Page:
The idea is to trap CO2 in reservoir rocks under the ground, hence the term geological storage. The storage areas can be of different nature: deep saline Aquifers, oil or gas fields soon depleted and coal seams.
Caption: CCUS. Diagram of the capture of CO2 from factories to its transportation in ships, temporary storage (“buffer” stocks) and pipeline transportation. The diagram then shows three types of storage: in unexploited coal seams, deep saline aquifers, and depleted oil or natural gas fields.
From the BRGM
What is a reservoir rock ?
Rocks that are propitious to CO2 storage – reservoir rocks – are found in Sedimentary basins everywhere around the world. They can spread on hundreds or thousands of square kilometers, and several kilometers deep.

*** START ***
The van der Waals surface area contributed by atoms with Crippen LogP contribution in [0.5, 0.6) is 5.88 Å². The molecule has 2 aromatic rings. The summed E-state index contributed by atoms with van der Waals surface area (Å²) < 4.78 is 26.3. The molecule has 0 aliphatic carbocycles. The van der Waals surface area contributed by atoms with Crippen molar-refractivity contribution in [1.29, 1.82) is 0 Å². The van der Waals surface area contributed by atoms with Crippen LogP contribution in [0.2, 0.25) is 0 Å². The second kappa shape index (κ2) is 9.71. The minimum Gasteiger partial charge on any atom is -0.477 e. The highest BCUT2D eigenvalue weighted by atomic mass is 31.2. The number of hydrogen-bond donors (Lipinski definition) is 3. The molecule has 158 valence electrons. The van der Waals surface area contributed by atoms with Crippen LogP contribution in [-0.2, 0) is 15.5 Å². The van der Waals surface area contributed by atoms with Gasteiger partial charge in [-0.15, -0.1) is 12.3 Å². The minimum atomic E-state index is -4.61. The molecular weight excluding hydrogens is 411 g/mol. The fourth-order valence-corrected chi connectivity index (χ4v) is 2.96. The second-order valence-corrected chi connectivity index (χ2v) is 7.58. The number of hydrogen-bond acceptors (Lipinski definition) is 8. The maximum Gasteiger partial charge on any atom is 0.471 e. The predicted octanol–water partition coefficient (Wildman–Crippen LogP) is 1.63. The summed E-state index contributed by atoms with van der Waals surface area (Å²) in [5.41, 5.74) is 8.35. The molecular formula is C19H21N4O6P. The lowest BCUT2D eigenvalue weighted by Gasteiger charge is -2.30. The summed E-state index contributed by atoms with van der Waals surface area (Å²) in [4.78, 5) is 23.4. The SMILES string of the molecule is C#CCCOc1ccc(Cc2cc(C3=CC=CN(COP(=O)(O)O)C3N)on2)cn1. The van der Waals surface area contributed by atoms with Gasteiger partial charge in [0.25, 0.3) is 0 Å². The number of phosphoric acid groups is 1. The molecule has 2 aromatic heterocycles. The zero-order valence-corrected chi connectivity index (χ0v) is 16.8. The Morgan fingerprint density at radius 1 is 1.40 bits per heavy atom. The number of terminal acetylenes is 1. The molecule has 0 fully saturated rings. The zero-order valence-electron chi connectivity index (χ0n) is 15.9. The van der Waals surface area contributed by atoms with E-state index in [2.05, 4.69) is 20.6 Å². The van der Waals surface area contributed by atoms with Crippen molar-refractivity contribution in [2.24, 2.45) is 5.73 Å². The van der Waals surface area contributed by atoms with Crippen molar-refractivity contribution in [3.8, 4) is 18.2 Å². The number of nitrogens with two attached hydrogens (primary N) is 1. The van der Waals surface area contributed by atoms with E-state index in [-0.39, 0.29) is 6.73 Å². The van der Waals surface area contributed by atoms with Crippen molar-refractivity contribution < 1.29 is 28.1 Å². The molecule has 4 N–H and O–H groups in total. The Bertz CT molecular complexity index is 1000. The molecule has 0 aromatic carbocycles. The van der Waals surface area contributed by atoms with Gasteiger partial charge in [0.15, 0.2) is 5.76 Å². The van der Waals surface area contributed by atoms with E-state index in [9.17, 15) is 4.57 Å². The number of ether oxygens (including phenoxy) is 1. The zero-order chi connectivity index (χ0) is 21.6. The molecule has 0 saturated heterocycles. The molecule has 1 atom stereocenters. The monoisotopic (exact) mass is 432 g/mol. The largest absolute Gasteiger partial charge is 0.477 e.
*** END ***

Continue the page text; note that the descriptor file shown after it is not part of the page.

Caption: Reservoir rock. View of sandstone rock from scanning electron microscope, 54 times magnified: cavities can be observed, in which water, oil or gas circulates.
Once injected into the reservoir, the CO2 fills the pores of the rock to travel back up again progressively to the overburden. However, natural mechanisms come into action, contributing on different scales to long-lasting trapping of the CO2 and safe storage: CO2 accumulating under the overburden (structural trapping), immobilized inside the pores (residual trapping), dissolving into water (solubility trapping), and mineralizing (mineral trapping).
Caption: CO2 is lighter than water and tends to go back up to surface. To ensure storage is airtight, the site must contain a waterproof layer above the rock made of clay or salt.